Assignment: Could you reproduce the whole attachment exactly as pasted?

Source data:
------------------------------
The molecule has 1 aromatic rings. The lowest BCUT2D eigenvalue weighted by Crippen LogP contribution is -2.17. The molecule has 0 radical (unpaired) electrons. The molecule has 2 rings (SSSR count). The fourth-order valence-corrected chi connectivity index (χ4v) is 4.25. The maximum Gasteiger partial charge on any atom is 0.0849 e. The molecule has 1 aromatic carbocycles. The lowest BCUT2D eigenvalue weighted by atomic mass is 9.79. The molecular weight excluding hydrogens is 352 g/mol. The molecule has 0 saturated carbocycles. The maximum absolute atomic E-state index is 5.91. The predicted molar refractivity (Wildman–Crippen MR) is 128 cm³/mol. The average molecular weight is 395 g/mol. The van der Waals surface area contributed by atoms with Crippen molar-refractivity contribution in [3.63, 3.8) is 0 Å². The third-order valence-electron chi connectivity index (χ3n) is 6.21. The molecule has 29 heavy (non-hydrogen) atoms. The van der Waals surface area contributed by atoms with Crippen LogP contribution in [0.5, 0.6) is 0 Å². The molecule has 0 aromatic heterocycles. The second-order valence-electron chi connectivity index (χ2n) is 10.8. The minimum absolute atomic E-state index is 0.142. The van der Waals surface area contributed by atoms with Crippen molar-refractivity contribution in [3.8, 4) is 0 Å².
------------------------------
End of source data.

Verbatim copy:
The molecule has 1 aromatic rings. The lowest BCUT2D eigenvalue weighted by Crippen LogP contribution is -2.17. The molecule has 0 radical (unpaired) electrons. The molecule has 2 rings (SSSR count). The fourth-order valence-corrected chi connectivity index (χ4v) is 4.25. The maximum Gasteiger partial charge on any atom is 0.0849 e. The molecule has 1 aromatic carbocycles. The lowest BCUT2D eigenvalue weighted by atomic mass is 9.79. The molecular weight excluding hydrogens is 352 g/mol. The molecule has 0 saturated carbocycles. The maximum absolute atomic E-state index is 5.91. The predicted molar refractivity (Wildman–Crippen MR) is 128 cm³/mol. The average molecular weight is 395 g/mol. The van der Waals surface area contributed by atoms with Crippen molar-refractivity contribution in [3.63, 3.8) is 0 Å². The third-order valence-electron chi connectivity index (χ3n) is 6.21. The molecule has 29 heavy (non-hydrogen) atoms. The van der Waals surface area contributed by atoms with Crippen LogP contribution in [0.5, 0.6) is 0 Å². The molecule has 0 aromatic heterocycles. The second-order valence-electron chi connectivity index (χ2n) is 10.8. The minimum absolute atomic E-state index is 0.142. The van der Waals surface area contributed by atoms with Crippen molar-refractivity contribution in [3.8, 4) is 0 Å².